A fuming Mr. Maher told The Transom, “There never was any video birthday card! I never saw Jane Pratt in one! It’s completely made up! She was just going off at the mouth.” He said Ms. Pratt must have made the comments “minutes after she was laughing and smiling with me as if we were old friends.”
Ms. Pratt had other grievances on her mind. On April 5, she had attended the launch party at Bowery Bar for Nylon , a new magazine for young women. There, Ms. Pratt had heard Nylon editorial director Mark Blackwell suggest to R.E.M. singer Michael Stipe that he shoot some photos for his magazine. Ms. Pratt saw it as a case of poaching, and was incensed. “I mean, how long have I been friends with Michael?” she huffed. Mr. Stipe has taken a picture of his kitchen for Jane , and Ms. Pratt and Mr. Stipe were romantically linked, somewhat dubiously, by the press in the days before Mr. Stipe started wearing sarongs on a full-time basis. Ms. Pratt added that the Nylon editors were “trying to steal my writers.”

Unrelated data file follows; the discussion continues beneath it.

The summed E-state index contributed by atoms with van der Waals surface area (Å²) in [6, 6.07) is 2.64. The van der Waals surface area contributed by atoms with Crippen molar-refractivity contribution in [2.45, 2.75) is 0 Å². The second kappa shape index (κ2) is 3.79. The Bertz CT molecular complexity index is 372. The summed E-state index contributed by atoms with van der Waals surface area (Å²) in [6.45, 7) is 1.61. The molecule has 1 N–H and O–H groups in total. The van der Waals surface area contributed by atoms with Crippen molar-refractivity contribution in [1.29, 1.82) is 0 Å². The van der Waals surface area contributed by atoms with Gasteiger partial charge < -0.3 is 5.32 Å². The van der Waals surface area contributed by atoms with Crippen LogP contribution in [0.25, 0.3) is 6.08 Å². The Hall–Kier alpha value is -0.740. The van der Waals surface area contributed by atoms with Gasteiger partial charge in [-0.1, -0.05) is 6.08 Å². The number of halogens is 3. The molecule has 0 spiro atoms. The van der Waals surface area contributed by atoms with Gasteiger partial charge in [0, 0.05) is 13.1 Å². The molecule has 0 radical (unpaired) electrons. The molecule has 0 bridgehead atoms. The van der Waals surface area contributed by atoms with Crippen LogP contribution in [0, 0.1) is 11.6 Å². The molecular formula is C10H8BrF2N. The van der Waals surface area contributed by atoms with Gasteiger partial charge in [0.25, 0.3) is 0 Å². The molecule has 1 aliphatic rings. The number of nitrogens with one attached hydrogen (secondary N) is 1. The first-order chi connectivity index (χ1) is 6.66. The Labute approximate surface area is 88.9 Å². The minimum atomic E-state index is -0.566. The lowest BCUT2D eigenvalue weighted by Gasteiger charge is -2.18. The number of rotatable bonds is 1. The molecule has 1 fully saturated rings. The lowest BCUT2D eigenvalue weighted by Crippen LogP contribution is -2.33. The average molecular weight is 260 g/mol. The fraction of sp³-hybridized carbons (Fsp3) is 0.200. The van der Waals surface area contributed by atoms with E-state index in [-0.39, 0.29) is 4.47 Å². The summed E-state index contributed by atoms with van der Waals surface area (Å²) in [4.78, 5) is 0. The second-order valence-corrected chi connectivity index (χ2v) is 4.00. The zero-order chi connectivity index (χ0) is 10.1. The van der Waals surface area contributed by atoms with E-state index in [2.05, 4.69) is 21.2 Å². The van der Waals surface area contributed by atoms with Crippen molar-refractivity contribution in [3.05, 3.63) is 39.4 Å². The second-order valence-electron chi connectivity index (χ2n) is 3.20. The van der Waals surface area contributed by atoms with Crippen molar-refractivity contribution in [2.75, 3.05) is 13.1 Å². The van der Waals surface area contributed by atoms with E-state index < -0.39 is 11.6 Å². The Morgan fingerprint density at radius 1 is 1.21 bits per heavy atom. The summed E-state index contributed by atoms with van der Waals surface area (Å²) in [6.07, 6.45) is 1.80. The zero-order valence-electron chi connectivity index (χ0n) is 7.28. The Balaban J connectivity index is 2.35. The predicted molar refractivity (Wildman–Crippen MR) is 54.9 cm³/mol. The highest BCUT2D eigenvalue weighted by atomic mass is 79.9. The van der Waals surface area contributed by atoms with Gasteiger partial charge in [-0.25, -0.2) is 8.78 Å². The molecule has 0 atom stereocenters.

Ms. Pratt said she was especially indignant because last summer she had lunched a few times with Nylon editor in chief Marvin Scott Jarrett and Mr. Blackwell while they were developing their new magazine. Ms. Pratt said that the pair quizzed her about Jane, neglecting to mention that Nylon would target twentysomething women, just like her own Fairchild-owned publication. Reached for comment, Mr. Blackwell said he did not recall having “quizzed” Ms. Pratt about Jane at a lunch with her and Mr. Jarrett. “I’m not challenging her,” said Mr. Blackwell, “but if she is upset or mad, she should have mentioned that to me a long time ago, because we’ve been friends forever.”
As for Mr. Stipe, Ms. Pratt expressed confidence that there wouldn’t be any contest for her famous friend’s work. “If Michael is going to do a shoot, he’s going to do it for me ,” she said, and then drained her flute.
The Transom Also Hears